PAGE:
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‘LEARNING AND ADAPTING: COUNTERINSURGENCY IN AFGHANISTAN’. Dr Daniel Marston SDSC ANU.
Dr Daniel Marston
‘Once a unit is warned off for operations, it should be taken off any other taskings and left to use the limited time training and preparing for operations.’
‘Prior to deployment, opportunities must be made to conduct training for COIN rather than traditional warfighting.’
‘Lack of knowledge of the incoming troops in regard to TTPs and theatre specific issues.’
‘Have a team commander per multiple deploy earlier to embed with outgoing BG/COY to deepen the understanding of TTPs and theatre specific issues.’
“I think you have got to recognise that if you took the attacks on the Coalition out of the equation, what you are left with is actually a very low level of residual violence within Iraqi society compared to anywhere else across Iraq. . . .This is not a war zone. This is nothing like you are seeing on the streets of Baghdad and here you have got to ask the question what is the most appropriate force or capability to deal with this problem and I would argue that a foreign army is particularly ill suited to resolving those kinds of societal problems.”
‘Your points relating to rotation of commands through the 6 month tour structure is at the root of most of our problems from Basra and also now in Afghanistan. Not only does it work against our accumulation of knowledge and understanding of the situation, but it also ultimately undermines our reputation in the face of our US allies who think it's a joke that we scuttle back home after only 6 months in theatre. The extension to 9 months for Staff officers is an improvement but still doesn't compare to the American system. Collation of intelligence was dire when I was out there. It was clear that intelligence from the previous BG's in Maysaan had either been thrown away or never collected in the first place. We started on a blank canvas. My patrol reports were always praised for their level of detail, but there was never any follow-up, never any pursuit of some significant leads I uncovered when in lengthy dialogue with the local Sheikhs. I think this was inherent throughout the chain of command.’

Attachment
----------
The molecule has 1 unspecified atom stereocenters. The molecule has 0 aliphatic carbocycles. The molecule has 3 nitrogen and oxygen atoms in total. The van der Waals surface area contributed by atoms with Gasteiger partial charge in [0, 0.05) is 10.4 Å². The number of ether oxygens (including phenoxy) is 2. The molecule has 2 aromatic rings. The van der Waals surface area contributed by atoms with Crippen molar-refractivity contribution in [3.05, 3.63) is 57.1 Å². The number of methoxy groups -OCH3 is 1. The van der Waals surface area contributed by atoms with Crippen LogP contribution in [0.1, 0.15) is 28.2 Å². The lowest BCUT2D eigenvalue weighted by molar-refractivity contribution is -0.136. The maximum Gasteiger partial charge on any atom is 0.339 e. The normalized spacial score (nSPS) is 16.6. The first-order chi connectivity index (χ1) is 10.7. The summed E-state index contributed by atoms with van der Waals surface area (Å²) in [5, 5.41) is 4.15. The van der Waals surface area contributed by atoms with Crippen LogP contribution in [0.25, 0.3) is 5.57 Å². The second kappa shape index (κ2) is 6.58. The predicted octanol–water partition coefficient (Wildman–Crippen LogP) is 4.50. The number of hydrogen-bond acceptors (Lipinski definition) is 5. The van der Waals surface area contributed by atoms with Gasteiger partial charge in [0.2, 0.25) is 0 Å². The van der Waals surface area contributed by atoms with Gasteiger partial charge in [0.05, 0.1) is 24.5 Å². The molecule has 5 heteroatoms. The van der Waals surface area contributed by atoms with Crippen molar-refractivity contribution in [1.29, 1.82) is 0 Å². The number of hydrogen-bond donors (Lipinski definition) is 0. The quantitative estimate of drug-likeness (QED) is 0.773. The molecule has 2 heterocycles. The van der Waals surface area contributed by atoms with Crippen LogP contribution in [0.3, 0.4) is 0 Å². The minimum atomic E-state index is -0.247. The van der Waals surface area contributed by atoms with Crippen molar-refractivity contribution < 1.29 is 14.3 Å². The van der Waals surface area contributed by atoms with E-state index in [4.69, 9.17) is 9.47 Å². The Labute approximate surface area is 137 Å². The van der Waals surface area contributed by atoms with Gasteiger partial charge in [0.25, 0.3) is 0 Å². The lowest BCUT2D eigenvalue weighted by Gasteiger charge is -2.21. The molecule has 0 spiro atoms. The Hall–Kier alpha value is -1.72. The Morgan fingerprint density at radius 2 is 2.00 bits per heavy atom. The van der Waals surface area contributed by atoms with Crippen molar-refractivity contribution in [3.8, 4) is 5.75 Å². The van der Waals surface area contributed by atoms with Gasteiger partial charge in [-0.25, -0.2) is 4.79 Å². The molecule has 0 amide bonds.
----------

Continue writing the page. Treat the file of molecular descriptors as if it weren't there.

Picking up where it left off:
COIN is a strategy not a tactic—CT is not the message anylonger
Protect and partner with the people
Conduct a comprehensive campaign
Understand the Environment
Ensure values underpin our effort
Listen closely—speak clearly
Act as one team
Act with courage and resolve
At the time [beginning of 2003] the US military had not published COIN doctrine since Vietnam, and units had relatively little training in COIN before their arrival in country. There was much learning by doing and even disagreement as to whether the fight in Afghanistan was a COIN fight at all. In fact unit commanders were forbidden to from using the word COIN in describing their missions—they were executing a CT mission in keeping with US strategic guidance and an operational focus on the enemy.’—COIN narrative in Australia?